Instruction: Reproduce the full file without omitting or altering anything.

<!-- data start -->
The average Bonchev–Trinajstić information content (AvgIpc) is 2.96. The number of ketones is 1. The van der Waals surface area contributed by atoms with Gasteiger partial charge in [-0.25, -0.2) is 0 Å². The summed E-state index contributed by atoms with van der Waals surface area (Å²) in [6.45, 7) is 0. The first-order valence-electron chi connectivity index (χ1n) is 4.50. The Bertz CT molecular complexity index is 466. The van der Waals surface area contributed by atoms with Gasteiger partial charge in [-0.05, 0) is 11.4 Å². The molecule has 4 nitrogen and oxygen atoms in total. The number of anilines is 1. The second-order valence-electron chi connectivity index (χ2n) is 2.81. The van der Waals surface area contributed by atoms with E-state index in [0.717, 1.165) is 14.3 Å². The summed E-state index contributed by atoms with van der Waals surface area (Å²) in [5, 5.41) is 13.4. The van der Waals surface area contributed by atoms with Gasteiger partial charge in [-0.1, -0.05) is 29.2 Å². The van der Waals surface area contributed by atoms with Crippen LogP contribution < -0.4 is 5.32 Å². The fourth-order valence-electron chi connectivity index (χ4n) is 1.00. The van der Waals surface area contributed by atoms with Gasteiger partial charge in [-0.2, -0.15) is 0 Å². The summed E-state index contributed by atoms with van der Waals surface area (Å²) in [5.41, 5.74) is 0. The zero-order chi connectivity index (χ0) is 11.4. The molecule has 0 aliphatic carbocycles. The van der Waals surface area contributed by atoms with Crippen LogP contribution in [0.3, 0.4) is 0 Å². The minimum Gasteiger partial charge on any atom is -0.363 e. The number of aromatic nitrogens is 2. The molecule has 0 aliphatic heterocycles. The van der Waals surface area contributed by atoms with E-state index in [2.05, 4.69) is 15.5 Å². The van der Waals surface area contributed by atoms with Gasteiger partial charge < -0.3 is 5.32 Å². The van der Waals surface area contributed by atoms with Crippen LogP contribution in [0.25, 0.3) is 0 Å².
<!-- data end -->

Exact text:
The average Bonchev–Trinajstić information content (AvgIpc) is 2.96. The number of ketones is 1. The van der Waals surface area contributed by atoms with Gasteiger partial charge in [-0.25, -0.2) is 0 Å². The summed E-state index contributed by atoms with van der Waals surface area (Å²) in [6.45, 7) is 0. The first-order valence-electron chi connectivity index (χ1n) is 4.50. The Bertz CT molecular complexity index is 466. The van der Waals surface area contributed by atoms with Gasteiger partial charge in [-0.05, 0) is 11.4 Å². The molecule has 4 nitrogen and oxygen atoms in total. The number of anilines is 1. The second-order valence-electron chi connectivity index (χ2n) is 2.81. The van der Waals surface area contributed by atoms with E-state index in [0.717, 1.165) is 14.3 Å². The summed E-state index contributed by atoms with van der Waals surface area (Å²) in [5, 5.41) is 13.4. The van der Waals surface area contributed by atoms with Gasteiger partial charge in [-0.1, -0.05) is 29.2 Å². The van der Waals surface area contributed by atoms with Crippen LogP contribution < -0.4 is 5.32 Å². The fourth-order valence-electron chi connectivity index (χ4n) is 1.00. The van der Waals surface area contributed by atoms with Gasteiger partial charge in [-0.2, -0.15) is 0 Å². The summed E-state index contributed by atoms with van der Waals surface area (Å²) in [5.41, 5.74) is 0. The zero-order chi connectivity index (χ0) is 11.4. The molecule has 0 aliphatic carbocycles. The van der Waals surface area contributed by atoms with Crippen LogP contribution in [0.3, 0.4) is 0 Å². The minimum Gasteiger partial charge on any atom is -0.363 e. The number of aromatic nitrogens is 2. The molecule has 0 aliphatic heterocycles. The van der Waals surface area contributed by atoms with E-state index in [2.05, 4.69) is 15.5 Å². The van der Waals surface area contributed by atoms with Gasteiger partial charge < -0.3 is 5.32 Å². The van der Waals surface area contributed by atoms with Crippen LogP contribution in [0.25, 0.3) is 0 Å².